Have questions about Spousal Support After Remarriage? Marriage is the union of two individuals in a personal relationship that putatively lasts until death, however, in practice it is increasingly brought to an end by divorce. Seeing that the law deems spousal relationships as financial partnerships, when divorce occurs, the individual with greater income or assets may be required to disclose support to the other. As the Family Law Act also defines a spouse as two persons who have co-habitated for a period of no less than three years or two persons in a relationship of some permanence if they are biological or adoptive parents, unmarried co-habitating spouses may also apply for spousal support.
So what happens if your spouse was unfaithful? That should ensure entitlement to spousal support, right? Wrong! In Canada, the payment or receipt of spousal support is not established on fault and a court will not consider conducts during marriage when deciding spousal support. Furthermore, a simple imbalance of income amongst two spouses is not an adequate justification to qualify for spousal support. Claim to spousal support needs to be established on at least one of the subsequent grounds:
- Compensatory: For instance, a spouse who has foregone career opportunities to care for the couple’s children is perhaps entitled to spousal support on a compensatory basis.
- Contractual: As stated in a marriage contract or separation agreement.
- Non-compensatory: Needs-based (health disadvantages, career disadvantages, etc.)
Spousal Support After Remarriage
It may be redundant to ask, but why do we have spousal support? What purpose does it serve? Under the Family Law Act (R.S.O. 1990, c. F.3), Subsection 33(8), an order for the support of a spouse should:
(a) recognize the spouse’s contribution to the relationship and the economic consequences of the relationship for the spouse;
(b) share the economic burden of child support equitably;
(c) make fair provision to assist the spouse to become able to contribute to his or her own support; and
(d) relieve financial hardship, if this has not been done by orders under Parts I (Family Property) and II (Matrimonial Home). R.S.O. 1990, c. F.3, s. 33 (8); 1999, c. 6, s. 25 (5); 2005, c. 5, s. 27 (9).
In Canada, the Spousal Support Advisory Guidelines (SSAGs) were created to enhance the predictability and consistency of spousal support. The guidelines recommend suitable ranges of support within an array of circumstances. Yet, It is important to note that the SSAGs are not legislated by the federal or provincial government. They are not law! They are, however, the basis of decisions by many judges and by many family lawyers when aiding clients.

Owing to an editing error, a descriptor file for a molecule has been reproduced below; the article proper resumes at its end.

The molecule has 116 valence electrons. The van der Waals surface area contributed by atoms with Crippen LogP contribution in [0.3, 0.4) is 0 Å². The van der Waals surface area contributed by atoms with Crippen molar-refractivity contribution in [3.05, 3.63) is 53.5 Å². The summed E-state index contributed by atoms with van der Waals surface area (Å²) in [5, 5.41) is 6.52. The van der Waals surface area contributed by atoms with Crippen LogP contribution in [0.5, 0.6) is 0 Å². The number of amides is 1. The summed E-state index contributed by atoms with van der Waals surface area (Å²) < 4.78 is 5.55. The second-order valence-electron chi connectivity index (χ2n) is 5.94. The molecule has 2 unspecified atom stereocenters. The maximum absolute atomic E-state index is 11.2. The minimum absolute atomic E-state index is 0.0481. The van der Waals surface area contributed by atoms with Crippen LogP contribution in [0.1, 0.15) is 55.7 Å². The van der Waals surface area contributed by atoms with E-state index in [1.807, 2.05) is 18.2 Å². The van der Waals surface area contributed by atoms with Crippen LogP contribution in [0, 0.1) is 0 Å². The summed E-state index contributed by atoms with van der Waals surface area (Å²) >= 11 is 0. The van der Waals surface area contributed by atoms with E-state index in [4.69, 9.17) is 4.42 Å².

Read more: Toronto Family Lawyer
The big question now is “What happens to spousal support after remarriage?”. Well, there are two sides to every story.
As the payor, say you were to remarry or re-partner, this does not provide reason to reduce spousal support being paid. Only under extraordinary cases it may yield grounds for reduction. In some instances, the payor’s remarriage or re-partnering could even enhance the payor’s capability to pay, as a consequence to the distribution of expenses with the new spouse or partner.
Spousal Support After Remarriage
As the recipient, things aren’t so straightforward in their case. Generally, if you, the recipient were to remarry or re-partner, variables such as how much, for how long and why are examined. Again, it all depends on the rationalization for entitlement to support. Remarriage or re-partnering does not translate into automatic cessation of spousal support. Nonetheless, it can mean reduction, suspension or occasionally even termination. Compensatory and non-compensatory support is differentiated. Comparatively, if spousal support is based merely on a need that ceases to exist as an outcome of remarriage, a court may be convinced to modify or terminate payments.
If you are entitled to spousal support grounded on compensation, then your remarrying may not waive the payor from their spousal support responsibility.
All in all, each case is one-of-a-kind and a court will decide whether spousal support continues or ends following a new relationship entered by the recipient.
Do you have questions about Spousal Support After Remarriage? Are you the payor or recipient spouse looking to discuss your spousal support rights and/or obligations? Please contact ClearWay Law to book a consultation with one of our lawyers. Questions? Give us a call or complete a contact form on our website!